MILWAUKEE -- A private foundation on Wednesday, April 13th announced that Milwaukee County will receive a $2 million grant during the next two years to help reduce jail populations and address racial and ethnic disparities in the criminal justice system.
Milwaukee County was among 20 jurisdictions selected nationally to receive grants under the Chicago-based MacArthur Foundation's Safety and Justice Challenge.
County officials plan to use the grant to reduce Milwaukee County's jail population by nearly 20 percent and expand mental health services for people who would otherwise be locked up, said Maxine White, the chief judge of the Milwaukee County Circuit Court.
"What we're doing now is costing us a lot of money," White said. "We're stretched because we are the caretakers for people who don't really need us, if the taking of the care can take place somewhere else."
White, District Attorney John Chisholm and Public Defender Tom Reed held a news conference Wednesday afternoon to show unity about the program. But not all county officials are on board.
Milwaukee County Sheriff David Clarke wants no part of a program that "empties the jails rather than protects the public," said Fran McLaughlin, Clarke's spokeswoman.
In a letter dated March 2015, the second-ranking official in the Milwaukee County Sheriff's Office wrote to the MacArthur Foundation to stand against the grant program.
Inspector Richard Schmidt said the foundation was trying to "artificially lower jail populations" at the expense of public safety, which Schmidt called "cruel, inhumane and irresponsible."
"Any grant money should go toward costs that keep dangerous career criminals off Milwaukee County streets." Schmidt said. "Keep your money. It will make Milwaukee a more dangerous place."
The MacArthur Foundation's website lists the Sheriff's Office as a partner in the grant, but McLaughlin confirmed that the office is not a partner.
During Wednesday's news conference, Chisholm twice called Clarke's opposition "unfortunate."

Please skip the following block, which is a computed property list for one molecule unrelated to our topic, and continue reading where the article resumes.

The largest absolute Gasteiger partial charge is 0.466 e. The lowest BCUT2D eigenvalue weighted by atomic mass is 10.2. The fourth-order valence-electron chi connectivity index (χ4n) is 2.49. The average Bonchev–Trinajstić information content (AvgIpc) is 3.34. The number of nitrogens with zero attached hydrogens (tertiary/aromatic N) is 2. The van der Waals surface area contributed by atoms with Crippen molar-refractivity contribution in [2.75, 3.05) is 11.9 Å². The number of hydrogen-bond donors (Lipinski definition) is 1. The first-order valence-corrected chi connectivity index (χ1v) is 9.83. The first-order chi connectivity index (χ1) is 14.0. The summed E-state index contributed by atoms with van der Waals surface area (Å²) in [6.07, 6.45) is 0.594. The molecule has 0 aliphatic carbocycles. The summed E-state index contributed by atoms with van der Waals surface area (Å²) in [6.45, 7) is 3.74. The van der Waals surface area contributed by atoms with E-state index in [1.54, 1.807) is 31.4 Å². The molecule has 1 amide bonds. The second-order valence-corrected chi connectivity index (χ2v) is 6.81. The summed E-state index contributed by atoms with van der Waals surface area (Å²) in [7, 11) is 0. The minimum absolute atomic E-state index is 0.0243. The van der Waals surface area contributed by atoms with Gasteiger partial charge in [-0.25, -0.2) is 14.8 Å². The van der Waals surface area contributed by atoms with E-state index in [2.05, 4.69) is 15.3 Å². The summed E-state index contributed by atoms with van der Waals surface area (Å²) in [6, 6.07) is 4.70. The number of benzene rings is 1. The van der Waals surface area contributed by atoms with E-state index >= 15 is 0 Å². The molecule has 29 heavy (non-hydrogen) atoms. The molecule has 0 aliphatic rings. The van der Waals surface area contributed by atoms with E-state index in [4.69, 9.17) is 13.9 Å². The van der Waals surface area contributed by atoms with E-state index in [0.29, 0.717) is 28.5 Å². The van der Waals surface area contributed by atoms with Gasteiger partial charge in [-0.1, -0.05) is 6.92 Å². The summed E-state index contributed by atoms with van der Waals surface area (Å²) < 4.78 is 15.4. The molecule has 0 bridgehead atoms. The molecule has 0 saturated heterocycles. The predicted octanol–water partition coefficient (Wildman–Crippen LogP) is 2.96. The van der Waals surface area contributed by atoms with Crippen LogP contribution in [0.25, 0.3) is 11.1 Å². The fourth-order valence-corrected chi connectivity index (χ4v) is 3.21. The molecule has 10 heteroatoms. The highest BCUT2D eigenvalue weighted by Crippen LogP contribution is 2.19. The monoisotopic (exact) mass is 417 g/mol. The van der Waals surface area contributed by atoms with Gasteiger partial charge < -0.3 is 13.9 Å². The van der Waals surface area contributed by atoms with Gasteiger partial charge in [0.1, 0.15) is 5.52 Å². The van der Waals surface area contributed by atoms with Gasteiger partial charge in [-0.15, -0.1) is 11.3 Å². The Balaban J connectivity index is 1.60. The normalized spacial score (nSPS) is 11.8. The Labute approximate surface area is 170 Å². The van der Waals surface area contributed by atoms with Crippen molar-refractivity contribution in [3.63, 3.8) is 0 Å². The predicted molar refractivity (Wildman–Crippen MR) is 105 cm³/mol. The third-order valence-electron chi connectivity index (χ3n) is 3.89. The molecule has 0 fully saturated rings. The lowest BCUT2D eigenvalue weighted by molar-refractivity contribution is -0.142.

"It's unfortunate that we don't have universal buy-in," he said, "but that never stops us from going forward and doing what we think is in the best interest of the community."
Milwaukee County houses 2,500 people a day at the Milwaukee County Jail and House of Correction. Chisholm and White estimated that between 15 and 19 percent of them don't need to be there.
County officials plan to with with Milwaukee Police to implement a book-and-release program for low-level, nonviolent misdemeanor offenders. In some cases, the offenders wouldn't even be arrested, Chisholm said.
Officials also plan to enhance mental health services as an alternative to incarcerating people. County officials also plan to train police about how to work with families that have been victims of violent crime, in an effort to reduce retaliatory crimes.
Milwaukee Police are looking forward to working with other criminal justice partners to shorten the pretrial jail stays of certain nonviolent criminals, said Sgt. Tim Gauerke, a department spokesman.
"Our vision is that this may be accomplished by exploring alternatives to jailing those awaiting resolution of criminal cases and using mental health and other services to aid the defendant in preventing further exposure to the criminal justice system," Gauerke said in a statement.
Milwaukee County Executive Chris Abele also said he was supportive of the program. Abele said Wednesday that it wasn't clear how the $2 million would be allocated.
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